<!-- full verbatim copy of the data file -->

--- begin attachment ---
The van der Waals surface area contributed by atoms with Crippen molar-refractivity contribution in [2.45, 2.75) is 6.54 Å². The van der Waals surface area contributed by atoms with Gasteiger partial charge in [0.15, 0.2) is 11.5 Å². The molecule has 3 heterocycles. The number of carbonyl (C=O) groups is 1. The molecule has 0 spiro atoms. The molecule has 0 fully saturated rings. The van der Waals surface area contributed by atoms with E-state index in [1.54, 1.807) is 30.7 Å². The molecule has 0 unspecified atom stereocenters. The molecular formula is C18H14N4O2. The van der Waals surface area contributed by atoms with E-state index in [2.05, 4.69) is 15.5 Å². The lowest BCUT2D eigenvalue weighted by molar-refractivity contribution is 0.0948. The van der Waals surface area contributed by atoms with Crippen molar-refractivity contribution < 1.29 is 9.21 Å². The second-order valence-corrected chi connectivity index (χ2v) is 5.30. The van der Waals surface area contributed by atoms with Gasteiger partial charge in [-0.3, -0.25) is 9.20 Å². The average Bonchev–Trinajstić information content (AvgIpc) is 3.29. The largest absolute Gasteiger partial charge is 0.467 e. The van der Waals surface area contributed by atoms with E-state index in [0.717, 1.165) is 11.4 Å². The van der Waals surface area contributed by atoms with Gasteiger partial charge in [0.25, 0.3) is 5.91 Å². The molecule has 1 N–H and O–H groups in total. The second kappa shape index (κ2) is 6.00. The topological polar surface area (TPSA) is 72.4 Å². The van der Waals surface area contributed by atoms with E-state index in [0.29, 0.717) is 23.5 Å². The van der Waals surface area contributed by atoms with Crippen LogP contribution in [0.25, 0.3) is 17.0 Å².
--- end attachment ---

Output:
The van der Waals surface area contributed by atoms with Crippen molar-refractivity contribution in [2.45, 2.75) is 6.54 Å². The van der Waals surface area contributed by atoms with Gasteiger partial charge in [0.15, 0.2) is 11.5 Å². The molecule has 3 heterocycles. The number of carbonyl (C=O) groups is 1. The molecule has 0 spiro atoms. The molecule has 0 fully saturated rings. The van der Waals surface area contributed by atoms with E-state index in [1.54, 1.807) is 30.7 Å². The molecule has 0 unspecified atom stereocenters. The molecular formula is C18H14N4O2. The van der Waals surface area contributed by atoms with E-state index in [2.05, 4.69) is 15.5 Å². The lowest BCUT2D eigenvalue weighted by molar-refractivity contribution is 0.0948. The van der Waals surface area contributed by atoms with Crippen molar-refractivity contribution < 1.29 is 9.21 Å². The second-order valence-corrected chi connectivity index (χ2v) is 5.30. The van der Waals surface area contributed by atoms with Gasteiger partial charge in [-0.3, -0.25) is 9.20 Å². The average Bonchev–Trinajstić information content (AvgIpc) is 3.29. The largest absolute Gasteiger partial charge is 0.467 e. The van der Waals surface area contributed by atoms with E-state index in [0.717, 1.165) is 11.4 Å². The van der Waals surface area contributed by atoms with Gasteiger partial charge in [0.25, 0.3) is 5.91 Å². The molecule has 1 N–H and O–H groups in total. The second kappa shape index (κ2) is 6.00. The topological polar surface area (TPSA) is 72.4 Å². The van der Waals surface area contributed by atoms with E-state index in [0.29, 0.717) is 23.5 Å². The van der Waals surface area contributed by atoms with Crippen LogP contribution in [0.25, 0.3) is 17.0 Å².